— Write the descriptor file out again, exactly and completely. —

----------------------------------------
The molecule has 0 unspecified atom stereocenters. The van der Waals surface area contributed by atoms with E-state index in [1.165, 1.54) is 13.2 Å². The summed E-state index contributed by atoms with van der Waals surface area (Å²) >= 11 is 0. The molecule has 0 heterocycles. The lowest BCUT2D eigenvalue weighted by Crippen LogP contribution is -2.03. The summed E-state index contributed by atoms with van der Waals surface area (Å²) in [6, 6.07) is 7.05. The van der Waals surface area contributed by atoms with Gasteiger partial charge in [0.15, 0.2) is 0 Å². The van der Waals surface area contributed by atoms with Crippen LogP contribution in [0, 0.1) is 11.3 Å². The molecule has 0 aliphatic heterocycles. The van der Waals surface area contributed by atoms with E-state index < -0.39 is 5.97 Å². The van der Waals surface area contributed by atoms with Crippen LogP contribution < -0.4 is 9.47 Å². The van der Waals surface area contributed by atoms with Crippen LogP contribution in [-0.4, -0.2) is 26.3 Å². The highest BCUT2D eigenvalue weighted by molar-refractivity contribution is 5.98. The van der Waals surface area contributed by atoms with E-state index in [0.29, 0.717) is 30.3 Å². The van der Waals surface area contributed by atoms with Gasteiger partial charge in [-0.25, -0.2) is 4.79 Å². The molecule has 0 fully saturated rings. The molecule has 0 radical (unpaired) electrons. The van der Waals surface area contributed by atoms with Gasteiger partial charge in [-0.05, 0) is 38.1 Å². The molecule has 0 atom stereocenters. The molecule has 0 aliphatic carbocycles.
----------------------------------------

The molecule has 0 unspecified atom stereocenters. The van der Waals surface area contributed by atoms with E-state index in [1.165, 1.54) is 13.2 Å². The summed E-state index contributed by atoms with van der Waals surface area (Å²) >= 11 is 0. The molecule has 0 heterocycles. The lowest BCUT2D eigenvalue weighted by Crippen LogP contribution is -2.03. The summed E-state index contributed by atoms with van der Waals surface area (Å²) in [6, 6.07) is 7.05. The van der Waals surface area contributed by atoms with Gasteiger partial charge in [0.15, 0.2) is 0 Å². The van der Waals surface area contributed by atoms with Crippen LogP contribution in [0, 0.1) is 11.3 Å². The molecule has 0 aliphatic heterocycles. The van der Waals surface area contributed by atoms with E-state index < -0.39 is 5.97 Å². The van der Waals surface area contributed by atoms with Crippen LogP contribution < -0.4 is 9.47 Å². The van der Waals surface area contributed by atoms with Crippen LogP contribution in [-0.4, -0.2) is 26.3 Å². The highest BCUT2D eigenvalue weighted by molar-refractivity contribution is 5.98. The van der Waals surface area contributed by atoms with E-state index in [0.29, 0.717) is 30.3 Å². The van der Waals surface area contributed by atoms with Gasteiger partial charge in [-0.25, -0.2) is 4.79 Å². The molecule has 0 fully saturated rings. The molecule has 0 radical (unpaired) electrons. The van der Waals surface area contributed by atoms with Gasteiger partial charge in [-0.05, 0) is 38.1 Å². The molecule has 0 atom stereocenters. The molecule has 0 aliphatic carbocycles.